The following guest article has been written for InternetRetailing by Amy Prendergast, Head of Vocational and Career Development at retailTRUST. retailTRUST is the trade charity for the 4.5 million people working in retail and the supporting service industries. retailTRUST improves lives through their wellbeing services, vocational and career development programmes, and retirement estates. They offer a range of initiatives including educational and vocational grants, career development support and digital re-skilling programmes.
In this omnichannel era of providing a seamless and high quality customer experience, what effect is this having on retail staff and how can retailers make the most of their employees’ skills? Amy Prendergast, Head of Vocational and Career Development at retailTRUST reports.
The omnichannel experience demands that businesses understand how technology solutions can be used effectively to provide a seamless and high quality experience to their customers.
Consumer needs are evolving as three out of four individuals use a mobile or smartphone to access the internet. More customers than ever are shopping online with four out of five shoppers, using a retailer’s mobile app.
The changing customer needs and technology solutions are having an impact on both traditional job roles and job skills in retail. It is estimated that 1,403,000 wholesale and retail jobs will be displaced by artificial intelligence and 1,276,000 new jobs will be created in these industries by 2037.
The growth of omnichannel means getting the right talent with the right skills. Seeking skills in technical areas is imperative such as programming, digital marketing, merchandise analytics and systems analysts. Growing this talent pipeline means being able to support business units (supply chain, logistics and operations) that deliver the omnichannel strategy.
Existing employees now need greater knowledge of customer needs. They have to understand the customer’s digital journey before they arrive at store and identify the most appropriate channel to serve them based on their persona. Having a single customer view enables this level of understanding which in turn improves customer engagement.
More ownership is being placed on stores to use a bottom-up rather than a top-down approach. Retailers therefore need to build time into the manager’s schedule to provide the necessary coaching for their employees so they can keep up with the pace of change.
Review technology and skills sets: The first step for an employer will be to review the current technology and data assets available to deliver an omnichannel experience. The next step would be to review their employees’ skill sets, ability to adapt to the latest tools and methods of working, and identify opportunities to build new capabilities.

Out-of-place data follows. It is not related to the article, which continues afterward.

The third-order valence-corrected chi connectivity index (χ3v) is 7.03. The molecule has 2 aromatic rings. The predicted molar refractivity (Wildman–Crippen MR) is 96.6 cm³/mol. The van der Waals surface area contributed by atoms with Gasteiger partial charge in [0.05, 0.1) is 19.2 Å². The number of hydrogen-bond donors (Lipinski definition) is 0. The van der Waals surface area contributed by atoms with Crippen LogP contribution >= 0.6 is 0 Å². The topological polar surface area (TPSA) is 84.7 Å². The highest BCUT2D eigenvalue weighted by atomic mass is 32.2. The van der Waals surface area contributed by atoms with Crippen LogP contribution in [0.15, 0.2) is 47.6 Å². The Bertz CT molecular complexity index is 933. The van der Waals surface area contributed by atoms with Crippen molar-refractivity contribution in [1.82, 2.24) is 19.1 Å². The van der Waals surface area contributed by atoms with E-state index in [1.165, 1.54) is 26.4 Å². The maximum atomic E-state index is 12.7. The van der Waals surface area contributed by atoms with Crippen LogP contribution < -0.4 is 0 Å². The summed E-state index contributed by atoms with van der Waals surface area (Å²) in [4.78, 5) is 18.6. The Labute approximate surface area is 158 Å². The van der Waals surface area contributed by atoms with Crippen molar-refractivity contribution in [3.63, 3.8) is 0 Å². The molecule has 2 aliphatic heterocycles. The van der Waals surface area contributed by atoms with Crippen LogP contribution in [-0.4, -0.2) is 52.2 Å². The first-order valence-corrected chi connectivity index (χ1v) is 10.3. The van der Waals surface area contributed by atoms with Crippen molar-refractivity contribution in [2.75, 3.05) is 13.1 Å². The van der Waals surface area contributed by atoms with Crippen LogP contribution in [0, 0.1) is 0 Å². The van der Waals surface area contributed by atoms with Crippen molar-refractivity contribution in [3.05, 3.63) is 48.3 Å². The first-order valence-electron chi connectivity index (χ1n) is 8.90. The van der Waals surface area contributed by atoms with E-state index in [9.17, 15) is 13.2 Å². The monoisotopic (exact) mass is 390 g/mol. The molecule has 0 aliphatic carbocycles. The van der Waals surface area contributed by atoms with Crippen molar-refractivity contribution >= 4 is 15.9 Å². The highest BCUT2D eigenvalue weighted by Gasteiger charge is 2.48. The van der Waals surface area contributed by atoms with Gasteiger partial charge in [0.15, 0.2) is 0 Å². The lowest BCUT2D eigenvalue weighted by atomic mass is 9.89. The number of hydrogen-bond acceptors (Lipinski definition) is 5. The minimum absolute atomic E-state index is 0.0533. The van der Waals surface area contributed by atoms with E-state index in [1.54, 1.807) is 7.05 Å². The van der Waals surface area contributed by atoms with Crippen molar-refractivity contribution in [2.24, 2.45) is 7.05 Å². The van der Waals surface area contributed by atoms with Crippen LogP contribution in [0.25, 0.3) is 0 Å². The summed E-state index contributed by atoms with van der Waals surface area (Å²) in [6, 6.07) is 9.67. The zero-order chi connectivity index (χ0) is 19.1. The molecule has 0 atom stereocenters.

Strong leadership, organisational alignment and resource allocation are required as part of the omnichannel journey.
Place the customer at the heart of the business: It is essential to develop a customer-centric culture where consumer needs are placed at the heart of all decision making. Retailers can use data and insights to build a detailed view of the customer to really understand their requirements and shopping preferences.
Employers could also look at optimising local social networks to market their brand within a digital world in addition to traditional marketing methods.
Engage employees: Employee engagement is key to keeping colleagues up-to-date, promoting ideas and sharing knowledge across functions to deliver excellent customer care.
Retailers can develop collaborative digital platforms and encourage cross-functional teams as part of their overall omnichannel business model. Working across departments can lead to creativity and new ideas to develop a great customer experience.
Create digital mind-sets: Understanding how to connect with customers the way they want to be connected with requires a different skill set. Employers can create digital mind-sets to drive transformation across their organisation by improving their employees’ digital understanding and literacy.
It is important to remember that people and digital skills are both vital in being able to deliver an omnichannel strategy.
Support training needs: Retailers can support their employees by providing interactive and engaging training through video content and gamification. The guiding principles of all training and upskilling are to inform, educate and motivate employees.
To ensure the employees digital skills are relevant in this omnichannel world, many charities offer free training and digital reskilling projects. The sessions can often be delivered face-to-face or through webinars to prepare employees for this digital revolution.
As company budgets are often restricted, vocational grants are available to support employees with their digital training needs. The grants could cover courses, qualifications or one-off training sessions.
This omnichannel era presents a diverse range of opportunities for retailers to offer a seamless and high quality customer experience. Employees also have the chance to enhance their skill sets and remain relevant for the changing world of retail.